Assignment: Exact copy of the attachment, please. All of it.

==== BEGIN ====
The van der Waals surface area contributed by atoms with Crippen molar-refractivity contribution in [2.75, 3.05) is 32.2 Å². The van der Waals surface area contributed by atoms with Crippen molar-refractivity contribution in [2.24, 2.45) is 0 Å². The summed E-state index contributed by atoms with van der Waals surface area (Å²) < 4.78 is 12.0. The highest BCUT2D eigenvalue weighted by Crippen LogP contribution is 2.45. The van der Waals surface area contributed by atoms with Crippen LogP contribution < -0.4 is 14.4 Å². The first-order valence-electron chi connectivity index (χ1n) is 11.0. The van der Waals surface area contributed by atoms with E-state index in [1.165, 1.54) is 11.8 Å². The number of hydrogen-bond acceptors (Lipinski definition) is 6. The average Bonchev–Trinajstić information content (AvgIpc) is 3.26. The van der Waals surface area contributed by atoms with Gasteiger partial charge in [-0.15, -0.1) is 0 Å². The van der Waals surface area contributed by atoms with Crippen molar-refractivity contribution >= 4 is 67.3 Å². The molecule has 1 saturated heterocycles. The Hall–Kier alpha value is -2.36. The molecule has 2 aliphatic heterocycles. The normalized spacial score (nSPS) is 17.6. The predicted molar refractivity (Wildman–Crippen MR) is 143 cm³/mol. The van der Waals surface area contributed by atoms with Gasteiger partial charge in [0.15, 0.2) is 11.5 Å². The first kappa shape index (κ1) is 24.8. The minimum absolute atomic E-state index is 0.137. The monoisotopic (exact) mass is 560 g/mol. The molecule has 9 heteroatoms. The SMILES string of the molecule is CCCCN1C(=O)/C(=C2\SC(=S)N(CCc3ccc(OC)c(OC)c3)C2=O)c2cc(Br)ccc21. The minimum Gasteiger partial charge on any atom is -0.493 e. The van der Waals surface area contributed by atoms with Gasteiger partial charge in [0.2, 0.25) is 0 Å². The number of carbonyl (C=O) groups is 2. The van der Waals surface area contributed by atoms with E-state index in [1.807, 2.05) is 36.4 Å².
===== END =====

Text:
The van der Waals surface area contributed by atoms with Crippen molar-refractivity contribution in [2.75, 3.05) is 32.2 Å². The van der Waals surface area contributed by atoms with Crippen molar-refractivity contribution in [2.24, 2.45) is 0 Å². The summed E-state index contributed by atoms with van der Waals surface area (Å²) < 4.78 is 12.0. The highest BCUT2D eigenvalue weighted by Crippen LogP contribution is 2.45. The van der Waals surface area contributed by atoms with Crippen LogP contribution < -0.4 is 14.4 Å². The first-order valence-electron chi connectivity index (χ1n) is 11.0. The van der Waals surface area contributed by atoms with E-state index in [1.165, 1.54) is 11.8 Å². The number of hydrogen-bond acceptors (Lipinski definition) is 6. The average Bonchev–Trinajstić information content (AvgIpc) is 3.26. The van der Waals surface area contributed by atoms with Gasteiger partial charge in [-0.15, -0.1) is 0 Å². The van der Waals surface area contributed by atoms with Crippen molar-refractivity contribution >= 4 is 67.3 Å². The molecule has 1 saturated heterocycles. The Hall–Kier alpha value is -2.36. The molecule has 2 aliphatic heterocycles. The normalized spacial score (nSPS) is 17.6. The predicted molar refractivity (Wildman–Crippen MR) is 143 cm³/mol. The van der Waals surface area contributed by atoms with Gasteiger partial charge in [0.15, 0.2) is 11.5 Å². The first kappa shape index (κ1) is 24.8. The minimum absolute atomic E-state index is 0.137. The monoisotopic (exact) mass is 560 g/mol. The molecule has 9 heteroatoms. The SMILES string of the molecule is CCCCN1C(=O)/C(=C2\SC(=S)N(CCc3ccc(OC)c(OC)c3)C2=O)c2cc(Br)ccc21. The minimum Gasteiger partial charge on any atom is -0.493 e. The van der Waals surface area contributed by atoms with Gasteiger partial charge in [0.2, 0.25) is 0 Å². The number of carbonyl (C=O) groups is 2. The van der Waals surface area contributed by atoms with E-state index in [1.807, 2.05) is 36.4 Å².